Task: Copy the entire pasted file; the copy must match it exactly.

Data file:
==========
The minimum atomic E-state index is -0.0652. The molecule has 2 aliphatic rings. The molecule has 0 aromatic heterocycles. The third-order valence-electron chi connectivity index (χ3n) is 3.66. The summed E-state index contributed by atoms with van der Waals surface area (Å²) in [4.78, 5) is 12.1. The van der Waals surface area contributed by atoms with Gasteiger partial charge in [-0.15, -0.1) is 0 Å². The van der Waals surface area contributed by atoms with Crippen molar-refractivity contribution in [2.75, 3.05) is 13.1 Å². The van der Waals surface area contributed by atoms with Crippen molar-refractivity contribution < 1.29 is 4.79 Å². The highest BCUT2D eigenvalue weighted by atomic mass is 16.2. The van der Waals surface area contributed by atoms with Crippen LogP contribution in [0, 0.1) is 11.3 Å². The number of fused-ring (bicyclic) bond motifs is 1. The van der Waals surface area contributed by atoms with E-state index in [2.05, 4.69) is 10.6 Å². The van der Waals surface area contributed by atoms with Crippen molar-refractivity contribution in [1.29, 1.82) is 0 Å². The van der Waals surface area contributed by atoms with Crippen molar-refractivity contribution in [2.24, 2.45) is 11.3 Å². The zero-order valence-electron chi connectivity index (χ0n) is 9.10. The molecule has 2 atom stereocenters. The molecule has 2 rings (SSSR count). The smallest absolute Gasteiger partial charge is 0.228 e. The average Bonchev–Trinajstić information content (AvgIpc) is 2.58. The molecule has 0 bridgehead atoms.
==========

The minimum atomic E-state index is -0.0652. The molecule has 2 aliphatic rings. The molecule has 0 aromatic heterocycles. The third-order valence-electron chi connectivity index (χ3n) is 3.66. The summed E-state index contributed by atoms with van der Waals surface area (Å²) in [4.78, 5) is 12.1. The van der Waals surface area contributed by atoms with Gasteiger partial charge in [-0.15, -0.1) is 0 Å². The van der Waals surface area contributed by atoms with Crippen molar-refractivity contribution in [2.75, 3.05) is 13.1 Å². The van der Waals surface area contributed by atoms with Crippen molar-refractivity contribution < 1.29 is 4.79 Å². The highest BCUT2D eigenvalue weighted by atomic mass is 16.2. The van der Waals surface area contributed by atoms with Crippen LogP contribution in [0, 0.1) is 11.3 Å². The number of fused-ring (bicyclic) bond motifs is 1. The van der Waals surface area contributed by atoms with E-state index in [2.05, 4.69) is 10.6 Å². The van der Waals surface area contributed by atoms with Crippen molar-refractivity contribution in [1.29, 1.82) is 0 Å². The van der Waals surface area contributed by atoms with Crippen molar-refractivity contribution in [2.24, 2.45) is 11.3 Å². The zero-order valence-electron chi connectivity index (χ0n) is 9.10. The molecule has 2 atom stereocenters. The molecule has 2 rings (SSSR count). The smallest absolute Gasteiger partial charge is 0.228 e. The average Bonchev–Trinajstić information content (AvgIpc) is 2.58. The molecule has 0 bridgehead atoms.